Univision celebrates the 50th anniversary of Spanish-language television in 2012. The moment is occasioned by the first widespread public awareness of Spanish-language television and the large U.S. population is reaches and impacts. The first extensive criticism ensues. Conservative politicians attack the endeavor for dividing traditional U.S. society and for an alleged liberal bias. Believing it impedes Latinos’ success in the U.S., Governor Arnold Schwarzenegger urges them to turn off the Spanish TV set. Closer observers complain that banal and distant foreign programming fails to address the interests and needs of U.S. Latinos. They scorn Univision and Telemundo for reconfiguring U.S. Latinos of diverse nationalities into a “Pan Latinidad.” Many of the criticisms are not supported by the endeavor’s history. Yet at the time of the anniversary, more pertinent than the criticisms are unresolved questions. Latinos’ increasing preference for interactive digital media is fragmenting the audiences that Univision and Telemundo as traditional media once had amassed. Slowly foreseen is potentially the largest challenge, that the preponderance of younger “third generation” Latinos increasingly are inclined to speak English. Regardless of the future, the history of Spanish-language television will remain important as a light on a “television age” that is essential to understanding a U.S. that changed during a highly formative period in the nation’s history.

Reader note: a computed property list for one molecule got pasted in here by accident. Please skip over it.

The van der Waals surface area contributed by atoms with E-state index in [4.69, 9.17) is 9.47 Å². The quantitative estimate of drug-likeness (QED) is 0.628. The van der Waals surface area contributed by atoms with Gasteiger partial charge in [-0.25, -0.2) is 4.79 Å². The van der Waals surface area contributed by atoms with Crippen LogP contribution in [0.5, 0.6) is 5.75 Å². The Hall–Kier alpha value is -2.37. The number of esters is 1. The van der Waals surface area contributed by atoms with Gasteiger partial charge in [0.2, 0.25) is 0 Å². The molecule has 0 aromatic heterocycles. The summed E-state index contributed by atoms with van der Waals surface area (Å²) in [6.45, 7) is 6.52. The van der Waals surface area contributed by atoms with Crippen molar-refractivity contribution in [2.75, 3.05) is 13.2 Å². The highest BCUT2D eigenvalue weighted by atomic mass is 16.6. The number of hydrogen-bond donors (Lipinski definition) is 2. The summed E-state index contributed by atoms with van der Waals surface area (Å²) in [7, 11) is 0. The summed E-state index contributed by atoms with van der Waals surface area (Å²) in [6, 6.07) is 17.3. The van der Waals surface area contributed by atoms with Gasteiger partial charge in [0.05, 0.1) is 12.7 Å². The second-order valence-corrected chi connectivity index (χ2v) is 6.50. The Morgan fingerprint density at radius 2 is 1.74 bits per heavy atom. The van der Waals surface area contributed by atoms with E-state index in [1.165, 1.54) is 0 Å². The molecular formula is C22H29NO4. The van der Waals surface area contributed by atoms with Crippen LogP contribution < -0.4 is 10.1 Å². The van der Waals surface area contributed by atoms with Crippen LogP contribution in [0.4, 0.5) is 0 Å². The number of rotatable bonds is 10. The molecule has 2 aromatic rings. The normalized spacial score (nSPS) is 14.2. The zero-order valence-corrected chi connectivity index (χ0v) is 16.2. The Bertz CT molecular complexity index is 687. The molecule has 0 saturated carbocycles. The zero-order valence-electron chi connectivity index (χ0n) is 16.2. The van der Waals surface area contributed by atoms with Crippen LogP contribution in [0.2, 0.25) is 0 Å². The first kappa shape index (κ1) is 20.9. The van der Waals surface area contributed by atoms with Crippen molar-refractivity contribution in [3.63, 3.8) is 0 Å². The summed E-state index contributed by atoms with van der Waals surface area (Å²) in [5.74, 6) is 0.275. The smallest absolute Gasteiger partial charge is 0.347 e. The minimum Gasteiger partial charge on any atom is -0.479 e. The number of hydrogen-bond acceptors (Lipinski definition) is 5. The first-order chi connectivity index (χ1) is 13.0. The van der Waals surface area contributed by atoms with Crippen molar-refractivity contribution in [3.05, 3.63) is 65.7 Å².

Florida Scholarship Online requires a subscription or purchase to access the full text of books within the service. Public users can however freely search the site and view the abstracts and keywords for each book and chapter.
If you think you should have access to this title, please contact your librarian.